Adams believes Trump will win the Republican nomination and then win the general election.  I don't know if that will happen, but Adams has convinced me that I should definitely pay more attention to the details of how Trump is operating and that there is more there than meets the eye.

Heather's First Day of Preschool

September 8, 2015 5:34 pm

IMGP3705asHeather was super excited for her first day of preschool at Cottage Preschool.  It was a little overwhelming at first, a lot of people moving around and unfamiliar terrain, but it settled down.  She did end the day slightly disappointed that they didn't learn Spanish, but it doesn't seem to have been a devastating let down.

Also, I had a really hard time getting a decent picture of her this morning.  Our yard does not lend itself to pictures at that time of day.  Either too much sun, or a sunny background (like this one), or speckled sunlight, or the sun hitting directly on the sensor preventing the off-camera flash from firing.  I was getting a little frustrated, but I think I unlocked a "Dad Achievement."  Heather was getting tired of taking pictures too and I got my first, "[sigh] Daaaad. Are we done yet?"

Monterey Bay 2015

September 5, 2015 9:09 pm

We went down to Monterey for the weekend of August 21, 22, and 23.

I took that Friday off from work and we drove down mid-day to avoid morning rush hour traffic.  When we got there we grabbed lunch at Point Pinos Grill, which was considerably nicer than I was expecting considering the prices.  After lunch we walked across the street to the Point Pinos Lighthouse.


This picture would have turned out better if the sky weren't so heavily overcast, but not much I could do about that.

After touring the lighthouse we headed to our hotel room at Asilomar Conference Grounds.  Once we were checked in we walked down to the beach (Asilomar State Beach) to do some playing.

I dug a hole, because why not?

And Heather stood in it, because why not?

We hung out in our little beach shelter (which worked fairly well overall):


We walked along the beach and dabbled in the water:




This was Heather's usual reaction to the waves coming in:

beach (small)

I tried to take some artsy pictures of the waves stacked up as they came in:


Then we headed up to the room for a dinner of hastily retrieved McDonald's; eaten on the floor (there never seems to be a good place to eat food in a hotel room).

Saturday we eventually made it out the door and down to Monterey's main drag.  We ate breakfast at Coco's which was....not a highlight of the trip.  It could have been a smoother experience, but the food was fine.

With food taken care of we walked down to Monterey Bay Aquarium to spend most of the day.  Public Service Announcement: Buy your tickets online and print them out.  We walked straight in the door while a line down the block was waiting to buy tickets.

Heather got to see some baby moon jellies up close as we walked in.


Heather, Jess, and Corinne sat in a giant clam:


And some more jellies, because they seem to make the most successful pictures at aquariums for some reason:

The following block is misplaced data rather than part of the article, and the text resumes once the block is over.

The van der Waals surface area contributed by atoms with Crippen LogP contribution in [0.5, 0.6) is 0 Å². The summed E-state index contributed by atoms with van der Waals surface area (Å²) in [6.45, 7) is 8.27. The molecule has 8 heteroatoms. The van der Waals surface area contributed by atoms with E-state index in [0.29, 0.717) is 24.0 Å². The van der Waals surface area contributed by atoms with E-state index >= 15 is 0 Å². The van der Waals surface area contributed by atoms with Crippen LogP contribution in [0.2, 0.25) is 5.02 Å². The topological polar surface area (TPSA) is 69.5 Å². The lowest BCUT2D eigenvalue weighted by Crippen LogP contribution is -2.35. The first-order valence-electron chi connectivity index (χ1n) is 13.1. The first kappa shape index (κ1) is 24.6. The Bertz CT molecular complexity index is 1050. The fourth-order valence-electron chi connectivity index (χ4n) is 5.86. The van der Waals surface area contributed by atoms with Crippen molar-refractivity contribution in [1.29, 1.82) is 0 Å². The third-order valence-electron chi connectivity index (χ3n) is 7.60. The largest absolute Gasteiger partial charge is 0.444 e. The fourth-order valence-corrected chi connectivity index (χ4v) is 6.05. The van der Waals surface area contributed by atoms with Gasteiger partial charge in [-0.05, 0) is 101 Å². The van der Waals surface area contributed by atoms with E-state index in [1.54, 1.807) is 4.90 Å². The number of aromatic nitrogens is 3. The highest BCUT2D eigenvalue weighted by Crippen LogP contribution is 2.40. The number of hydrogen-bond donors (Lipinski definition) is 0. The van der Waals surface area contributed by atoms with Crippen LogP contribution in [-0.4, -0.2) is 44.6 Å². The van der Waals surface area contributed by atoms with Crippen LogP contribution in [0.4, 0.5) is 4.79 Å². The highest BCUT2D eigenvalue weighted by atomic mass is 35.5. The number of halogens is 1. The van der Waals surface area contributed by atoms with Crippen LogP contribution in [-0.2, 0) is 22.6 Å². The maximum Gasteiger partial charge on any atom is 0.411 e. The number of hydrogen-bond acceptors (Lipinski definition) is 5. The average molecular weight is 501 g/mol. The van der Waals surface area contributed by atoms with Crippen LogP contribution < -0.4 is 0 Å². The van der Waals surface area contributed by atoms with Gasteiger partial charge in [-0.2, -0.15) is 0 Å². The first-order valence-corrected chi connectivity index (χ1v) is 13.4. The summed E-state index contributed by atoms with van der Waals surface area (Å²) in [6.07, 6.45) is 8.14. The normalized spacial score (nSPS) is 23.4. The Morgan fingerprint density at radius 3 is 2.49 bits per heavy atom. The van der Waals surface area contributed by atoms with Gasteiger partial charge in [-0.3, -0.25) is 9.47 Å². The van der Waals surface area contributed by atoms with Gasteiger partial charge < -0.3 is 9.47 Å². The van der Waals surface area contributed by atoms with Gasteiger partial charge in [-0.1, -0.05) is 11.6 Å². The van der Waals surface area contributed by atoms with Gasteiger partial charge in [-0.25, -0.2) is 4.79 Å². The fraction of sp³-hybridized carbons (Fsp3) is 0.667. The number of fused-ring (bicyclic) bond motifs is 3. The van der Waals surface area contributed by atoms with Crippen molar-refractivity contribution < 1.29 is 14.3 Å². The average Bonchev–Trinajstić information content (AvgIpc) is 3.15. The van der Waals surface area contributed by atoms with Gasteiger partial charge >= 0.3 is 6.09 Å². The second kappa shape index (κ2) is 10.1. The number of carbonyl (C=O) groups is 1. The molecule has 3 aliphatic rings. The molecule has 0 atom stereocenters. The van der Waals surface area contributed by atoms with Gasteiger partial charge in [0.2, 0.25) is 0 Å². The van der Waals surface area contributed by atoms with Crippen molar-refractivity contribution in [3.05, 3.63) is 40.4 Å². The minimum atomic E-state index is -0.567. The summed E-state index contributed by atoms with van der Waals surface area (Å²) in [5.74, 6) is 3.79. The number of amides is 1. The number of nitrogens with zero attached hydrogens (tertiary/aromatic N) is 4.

After completely wearing everyone out at the aquarium we headed to a local pizza joint, Gianni's, for dinner.  It sounded like a sit-down and order kind of place, but it turned out to be a place-an-order and seat yourself kind of place.  Which would have been fine, except they were packed and there was nowhere to sit.  And Heather was DONE with the day and couldn't take being in the restaurant.  So we converted our order to takeout and I took Heather back to the van to decompress while Jess waited for it to be ready.

Once it was ready she called me and we drove around to pick it up (couldn't drive up earlier because there would have been nowhere to park).  That worked well for Heather and we had another dinner on the floor of our hotel room.  The food was good though.  Probably would have been better not stuffed into takeout containers and driven across town though.

On Sunday we got up and eventually got packed up and out of the hotel.  We headed down to Carmel-by-the-sea for breakfast at Em Le's.  They have famous deep-fried french toast:


Em Le's is just a tiny little restaurant tucked into the corner of a building.  There's only seating for maybe 25 people at a time.  The food was really good; give it a try if you're in the area.

See with the Point Pinos Grill, Gianni's, and Em Le's? I tried to find unique, local places to eat; but it's tough not knowing what to expect when you have little kids.  Don't want to unintentionally go somewhere too upscale or non-kid-friendly (Em Le's was close on these criteria, but we didn't have any problems).

After eating we went down to Carmel Beach for a few hours, but didn't take any pictures this time around.  Then we loaded up into the van and headed home.  Which took much longer than it should have.  I was expecting weekend traffic heading back into the Bay Area so we left at like 2, but it was terrible.  So try to avoid that.  We ended up needing to stop for food so we found a Habit Grill (which is a chain, but I hadn't seen one before) which was decent.